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“Prisons can be places where the views of VEOs are challenged, no matter how different their cause or motivation.”


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Managing ( Violent Extremist OffendersVEOs in prison brings additional challenges around each of the core functions of any prison system: maintaining security and order; ensuring decent conditions and fair treatment; and providing opportunities for rehabilitation. In an insecure world, where ideologies have been distorted to justify extremist violence, there is an even greater need for authorities to demonstrate that VEOs have been deprived of their liberty in a manner that is consistent with international standards. Badly run prisons create the physical and ideological space in which extremist recruiters can operate freely and, at the same time, reinforce the VEOs’ view that they have been treated unfairly by the State.

One of the key questions for any prison system is whether VEOs should be concentrated in separate units or dispersed among the general high security prison population. Allowing VEOs to mix freely can enable them to seek out and successfully recruit fellow prisoners. On the other hand, segregating VEOs in separate blocks enables them to maintain an organisational hierarchy and hone their operational skills. International experience suggests that there are no hard and fast rules about whether VEOs should be concentrated or separated. There are advantages and disadvantages to both approaches. Most countries practise a policy of dispersal of most low level VEOs among a small number of high security prisons and concentration of high level VEOs in special units. Other than in very few cases, there is no justification for the complete isolation or segregation of individual VEOs from the rest of the prison population or from other VEOs.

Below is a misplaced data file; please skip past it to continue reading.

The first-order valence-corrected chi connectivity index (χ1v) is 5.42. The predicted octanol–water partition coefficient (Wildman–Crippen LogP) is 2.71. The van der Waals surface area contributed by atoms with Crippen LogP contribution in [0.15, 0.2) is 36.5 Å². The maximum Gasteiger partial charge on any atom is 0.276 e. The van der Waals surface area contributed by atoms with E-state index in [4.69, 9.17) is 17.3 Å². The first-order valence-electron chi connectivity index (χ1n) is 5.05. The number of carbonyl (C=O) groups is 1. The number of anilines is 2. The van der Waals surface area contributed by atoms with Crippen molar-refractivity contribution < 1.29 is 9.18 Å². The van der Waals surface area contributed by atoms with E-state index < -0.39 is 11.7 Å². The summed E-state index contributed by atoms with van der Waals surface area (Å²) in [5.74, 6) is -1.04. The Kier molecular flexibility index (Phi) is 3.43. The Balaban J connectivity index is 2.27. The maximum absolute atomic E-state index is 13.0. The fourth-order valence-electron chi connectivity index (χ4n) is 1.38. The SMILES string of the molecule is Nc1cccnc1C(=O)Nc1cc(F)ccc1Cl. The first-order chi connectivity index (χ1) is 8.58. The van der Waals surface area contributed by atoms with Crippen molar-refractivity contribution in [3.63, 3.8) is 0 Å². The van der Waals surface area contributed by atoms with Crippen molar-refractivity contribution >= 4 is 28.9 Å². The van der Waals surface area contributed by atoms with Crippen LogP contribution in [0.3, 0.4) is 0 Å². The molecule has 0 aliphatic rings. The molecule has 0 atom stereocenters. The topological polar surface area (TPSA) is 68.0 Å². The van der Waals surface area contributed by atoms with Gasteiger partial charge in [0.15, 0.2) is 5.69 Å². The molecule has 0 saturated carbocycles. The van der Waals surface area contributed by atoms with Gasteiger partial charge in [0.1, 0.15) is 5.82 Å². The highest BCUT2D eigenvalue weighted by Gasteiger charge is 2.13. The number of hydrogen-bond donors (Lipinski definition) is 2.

Of particular concern to prison administrations is that sophisticated extremists may devise ways to turn prisons into training camps that are breeding grounds for violent extremism. In these ‘incubators of terrorism’, as some people refer to prisons, susceptible offenders can be radicalised into violent extremism, with some of them committing terrorist acts following their release. The evidence for such a view is somewhat limited but prison systems must meet the challenge by putting in place mechanisms for detecting and preventing radicalisation within prisons. Prison authorities require adequate tools to prevent VEOs from radicalising their fellow prisoners. Situational and contextual factors and enablers need to be carefully monitored and tracked by prison officials.

It has been argued that certain prison environments can facilitate radicalisation, in particular where there is severe overcrowding and underfunded rehabilitation activities. Unsafe and disorderly prisons aggravate the conditions that make prisoners vulnerable to radicalisation. Extremists will find it easier to fill the (spiritual and material) vacuum created by prisons that fail to provide prisoners with a set of meaningful activities towards which their energies can be directed. These crowded and under-resourced prisons can also create a ‘safety dilemma’ in which prisoners feel compelled to turn to extremists for protection. Prison administrators should take action to prevent VEOs from ‘grooming’ other prisoners and focus on identifying ‘at risk’ prisoners on the basis of information gathered from staff and from engagement with individual offenders.

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